Okamoto, H. et al. A cholesteryl ester transfer protein inhibitor attenuates atherosclerosis in rabbits. Nature 406, 203-207

Biological/Pharmacological Research Laboratories, Central Pharmaceutical Research Institute, JT Inc., Takatsuki, Osaka, Japan.
Nature (Impact Factor: 41.46). 07/2000; 406(6792). DOI: 10.1038/35018119


Cholesteryl ester transfer protein (CETP) is a plasma protein that mediates the exchange of cholesteryl ester in high-density lipoprotein (HDL) for triglyceride in very low density lipoprotein (VLDL). This process decreases the level of anti-atherogenic HDL cholesterol and increases pro-atherogenic VLDL and low density lipoprotein (LDL) cholesterol, so CETP is potentially atherogenic. On the other hand, CETP could also be anti-atherogenic, because it participates in reverse cholesterol transport (transfer of cholesterol from peripheral cells through the plasma to the liver). Because the role of CETP in atherosclerosis remains unclear, we have attempted to develop a potent and specific CETP inhibitor. Here we describe CETP inhibitors that form a disulphide bond with CETP, and present one such inhibitor (JTT-705) that increases HDL cholesterol, decreases non-HDL cholesterol and inhibits the progression of atherosclerosis in rabbits. Our findings indicate that CETP may be atherogenic in vivo and that JTT-705 may be a potential anti-atherogenic drug.

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    • "Thus, CETP is involved in cholesterol efflux in RCT, and plays a crucial role in regulating HDL-C levels. These effects were also reported to be induced by a CETP inhibitor as well as congenital CETP deficiency [11], [12]. This suggests that inhibitors of CETP may act as anti-atherogenic agents [13]–[15]. "
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    ABSTRACT: Xanthohumol is expected to be a potent anti-atherosclerotic agent due to its inhibition of cholesteryl ester transfer protein (CETP). In this study, we hypothesized that xanthohumol prevents atherosclerosis in vivo and used CETP-transgenic mice (CETP-Tg mice) to evaluate xanthohumol as a functional agent. Two strains of mice, CETP-Tg and C57BL/6N (wild-type), were fed a high cholesterol diet with or without 0.05% (w/w) xanthohumol ad libitum for 18 weeks. In CETP-Tg mice, xanthohumol significantly decreased accumulated cholesterol in the aortic arch and increased HDL cholesterol (HDL-C) when compared to the control group (without xanthohumol). Xanthohumol had no significant effect in wild-type mice. CETP activity was significantly decreased after xanthohumol addition in CETP-Tg mice compared with the control group and it inversely correlated with HDL-C (%) (P<0.05). Furthermore, apolipoprotein E (apoE) was enriched in serum and the HDL-fraction in CETP-Tg mice after xanthohumol addition, suggesting that xanthohumol ameliorates reverse cholesterol transport via apoE-rich HDL resulting from CETP inhibition. Our results suggest xanthohumol prevents cholesterol accumulation in atherogenic regions by HDL-C metabolism via CETP inhibition leading to apoE enhancement.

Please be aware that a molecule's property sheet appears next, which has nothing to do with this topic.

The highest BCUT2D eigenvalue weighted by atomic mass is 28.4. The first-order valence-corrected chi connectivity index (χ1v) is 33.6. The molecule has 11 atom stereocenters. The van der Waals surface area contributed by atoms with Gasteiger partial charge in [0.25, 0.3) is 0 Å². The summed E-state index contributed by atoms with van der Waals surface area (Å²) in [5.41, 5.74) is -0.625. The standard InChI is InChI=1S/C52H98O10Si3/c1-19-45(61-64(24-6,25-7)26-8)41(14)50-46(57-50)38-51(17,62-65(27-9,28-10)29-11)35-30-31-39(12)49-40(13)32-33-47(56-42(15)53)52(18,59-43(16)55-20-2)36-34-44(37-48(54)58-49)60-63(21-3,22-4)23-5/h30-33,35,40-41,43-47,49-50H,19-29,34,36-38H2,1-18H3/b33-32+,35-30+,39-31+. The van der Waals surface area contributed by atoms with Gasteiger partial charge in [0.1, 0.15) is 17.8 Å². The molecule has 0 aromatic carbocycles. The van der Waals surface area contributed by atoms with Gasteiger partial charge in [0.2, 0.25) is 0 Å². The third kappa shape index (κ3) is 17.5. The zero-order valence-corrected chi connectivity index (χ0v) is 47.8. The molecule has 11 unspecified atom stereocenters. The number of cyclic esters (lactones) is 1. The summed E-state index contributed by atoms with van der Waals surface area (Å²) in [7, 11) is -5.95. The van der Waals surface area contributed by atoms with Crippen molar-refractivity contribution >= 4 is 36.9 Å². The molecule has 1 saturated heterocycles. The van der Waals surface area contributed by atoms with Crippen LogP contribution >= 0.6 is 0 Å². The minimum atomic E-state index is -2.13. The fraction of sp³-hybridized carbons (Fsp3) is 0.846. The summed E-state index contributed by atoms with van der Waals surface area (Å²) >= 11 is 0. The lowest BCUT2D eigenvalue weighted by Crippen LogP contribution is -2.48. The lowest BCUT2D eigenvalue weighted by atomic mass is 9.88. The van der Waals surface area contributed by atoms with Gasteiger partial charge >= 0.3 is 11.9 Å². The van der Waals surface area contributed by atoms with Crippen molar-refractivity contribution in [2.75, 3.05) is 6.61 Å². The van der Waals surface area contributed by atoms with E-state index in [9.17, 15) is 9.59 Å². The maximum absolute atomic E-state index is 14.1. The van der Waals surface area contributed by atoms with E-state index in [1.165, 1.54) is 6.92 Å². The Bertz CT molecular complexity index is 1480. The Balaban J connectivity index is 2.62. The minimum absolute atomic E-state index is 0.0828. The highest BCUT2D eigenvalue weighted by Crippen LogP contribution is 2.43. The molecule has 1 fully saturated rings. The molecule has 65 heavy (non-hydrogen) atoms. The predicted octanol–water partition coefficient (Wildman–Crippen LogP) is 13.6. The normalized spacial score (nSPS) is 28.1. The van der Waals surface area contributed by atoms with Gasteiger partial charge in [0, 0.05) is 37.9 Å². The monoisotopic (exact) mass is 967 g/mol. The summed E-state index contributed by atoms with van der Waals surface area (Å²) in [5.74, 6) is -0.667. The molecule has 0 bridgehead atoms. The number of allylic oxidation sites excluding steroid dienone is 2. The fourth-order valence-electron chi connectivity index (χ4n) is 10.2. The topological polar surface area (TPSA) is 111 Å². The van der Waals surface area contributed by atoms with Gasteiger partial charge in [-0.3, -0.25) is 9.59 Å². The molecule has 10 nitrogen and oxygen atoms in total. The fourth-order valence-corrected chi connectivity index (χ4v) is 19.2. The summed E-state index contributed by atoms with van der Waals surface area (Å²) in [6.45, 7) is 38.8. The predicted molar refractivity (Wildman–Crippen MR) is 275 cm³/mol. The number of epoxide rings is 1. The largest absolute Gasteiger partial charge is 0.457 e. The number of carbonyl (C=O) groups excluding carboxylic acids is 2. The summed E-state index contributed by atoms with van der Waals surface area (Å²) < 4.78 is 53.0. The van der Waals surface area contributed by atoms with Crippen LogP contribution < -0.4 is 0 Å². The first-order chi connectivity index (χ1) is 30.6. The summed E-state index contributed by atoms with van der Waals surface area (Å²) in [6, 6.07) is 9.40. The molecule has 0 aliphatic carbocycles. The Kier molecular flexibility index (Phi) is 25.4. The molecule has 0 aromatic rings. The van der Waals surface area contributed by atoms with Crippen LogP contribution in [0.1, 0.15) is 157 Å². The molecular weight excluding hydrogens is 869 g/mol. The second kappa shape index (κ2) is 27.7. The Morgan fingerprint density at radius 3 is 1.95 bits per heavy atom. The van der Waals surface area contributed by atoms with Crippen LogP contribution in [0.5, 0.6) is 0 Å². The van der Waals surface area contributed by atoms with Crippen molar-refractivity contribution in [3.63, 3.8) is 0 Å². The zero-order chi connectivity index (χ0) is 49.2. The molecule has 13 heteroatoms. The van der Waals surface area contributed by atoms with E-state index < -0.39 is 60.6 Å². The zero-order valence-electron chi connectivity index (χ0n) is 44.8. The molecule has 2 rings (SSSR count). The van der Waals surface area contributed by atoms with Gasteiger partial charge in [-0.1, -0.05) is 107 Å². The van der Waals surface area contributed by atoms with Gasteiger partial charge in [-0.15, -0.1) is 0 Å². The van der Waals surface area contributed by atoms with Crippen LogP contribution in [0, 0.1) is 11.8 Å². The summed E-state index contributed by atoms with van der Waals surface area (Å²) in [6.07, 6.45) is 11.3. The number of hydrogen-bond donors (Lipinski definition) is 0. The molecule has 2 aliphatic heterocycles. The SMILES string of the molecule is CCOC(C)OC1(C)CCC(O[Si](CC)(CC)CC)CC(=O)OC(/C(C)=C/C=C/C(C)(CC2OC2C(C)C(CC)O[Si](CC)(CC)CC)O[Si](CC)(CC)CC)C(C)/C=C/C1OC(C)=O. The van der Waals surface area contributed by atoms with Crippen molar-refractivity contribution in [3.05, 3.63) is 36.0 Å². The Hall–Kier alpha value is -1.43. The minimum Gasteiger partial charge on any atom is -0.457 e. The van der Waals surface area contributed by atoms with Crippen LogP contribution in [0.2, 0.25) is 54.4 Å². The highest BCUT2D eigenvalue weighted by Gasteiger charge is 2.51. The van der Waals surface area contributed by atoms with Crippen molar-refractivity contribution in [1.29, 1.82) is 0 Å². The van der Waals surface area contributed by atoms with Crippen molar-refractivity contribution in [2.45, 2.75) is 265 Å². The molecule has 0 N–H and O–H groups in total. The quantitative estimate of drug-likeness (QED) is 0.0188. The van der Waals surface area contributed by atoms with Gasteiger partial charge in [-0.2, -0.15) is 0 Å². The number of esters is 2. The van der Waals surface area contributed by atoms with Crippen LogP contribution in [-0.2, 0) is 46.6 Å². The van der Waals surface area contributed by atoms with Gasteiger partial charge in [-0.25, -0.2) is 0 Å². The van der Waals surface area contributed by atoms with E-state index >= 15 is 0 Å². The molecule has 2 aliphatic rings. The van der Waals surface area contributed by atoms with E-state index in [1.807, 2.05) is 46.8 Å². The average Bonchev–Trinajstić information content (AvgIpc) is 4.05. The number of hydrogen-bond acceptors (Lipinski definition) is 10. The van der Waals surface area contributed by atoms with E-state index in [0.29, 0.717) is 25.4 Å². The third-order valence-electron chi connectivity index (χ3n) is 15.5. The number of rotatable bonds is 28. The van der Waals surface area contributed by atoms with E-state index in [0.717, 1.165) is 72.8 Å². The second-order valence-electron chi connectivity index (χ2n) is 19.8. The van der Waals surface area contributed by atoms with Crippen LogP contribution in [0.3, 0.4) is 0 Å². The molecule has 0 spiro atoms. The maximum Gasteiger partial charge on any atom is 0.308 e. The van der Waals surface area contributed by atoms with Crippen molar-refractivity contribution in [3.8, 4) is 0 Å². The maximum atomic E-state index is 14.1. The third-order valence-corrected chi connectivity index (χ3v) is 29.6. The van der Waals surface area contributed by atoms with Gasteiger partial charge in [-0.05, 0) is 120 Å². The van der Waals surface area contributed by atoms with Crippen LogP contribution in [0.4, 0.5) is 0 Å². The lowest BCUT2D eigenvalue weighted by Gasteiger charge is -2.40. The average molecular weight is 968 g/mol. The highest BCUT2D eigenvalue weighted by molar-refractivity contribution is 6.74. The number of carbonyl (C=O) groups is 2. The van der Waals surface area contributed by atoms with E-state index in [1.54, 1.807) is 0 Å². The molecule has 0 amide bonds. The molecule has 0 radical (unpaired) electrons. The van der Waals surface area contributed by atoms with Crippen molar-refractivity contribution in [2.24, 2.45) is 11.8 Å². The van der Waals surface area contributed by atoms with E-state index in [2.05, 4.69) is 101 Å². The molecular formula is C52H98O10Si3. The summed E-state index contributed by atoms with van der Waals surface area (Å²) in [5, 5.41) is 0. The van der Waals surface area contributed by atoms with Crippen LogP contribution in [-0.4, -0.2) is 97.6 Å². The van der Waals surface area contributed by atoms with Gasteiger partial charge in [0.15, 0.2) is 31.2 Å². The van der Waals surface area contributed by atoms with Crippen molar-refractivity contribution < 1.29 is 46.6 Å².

PLoS ONE 11/2012; 7(11):e49415. DOI:10.1371/journal.pone.0049415 · 3.23 Impact Factor
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    • "Dalcetrapib (JTT-705) is the first small molecule that has succeeded in regulating CETP and demonstrating an anti-atherogenic effect in vivo.23 Dalcetrapib is a benzenethiol derivative (Figure 2) that inhibits the CETP-mediated transfer of CE from HDL to apoB-containing lipoproteins in human plasma at an IC50 of 9 μM. "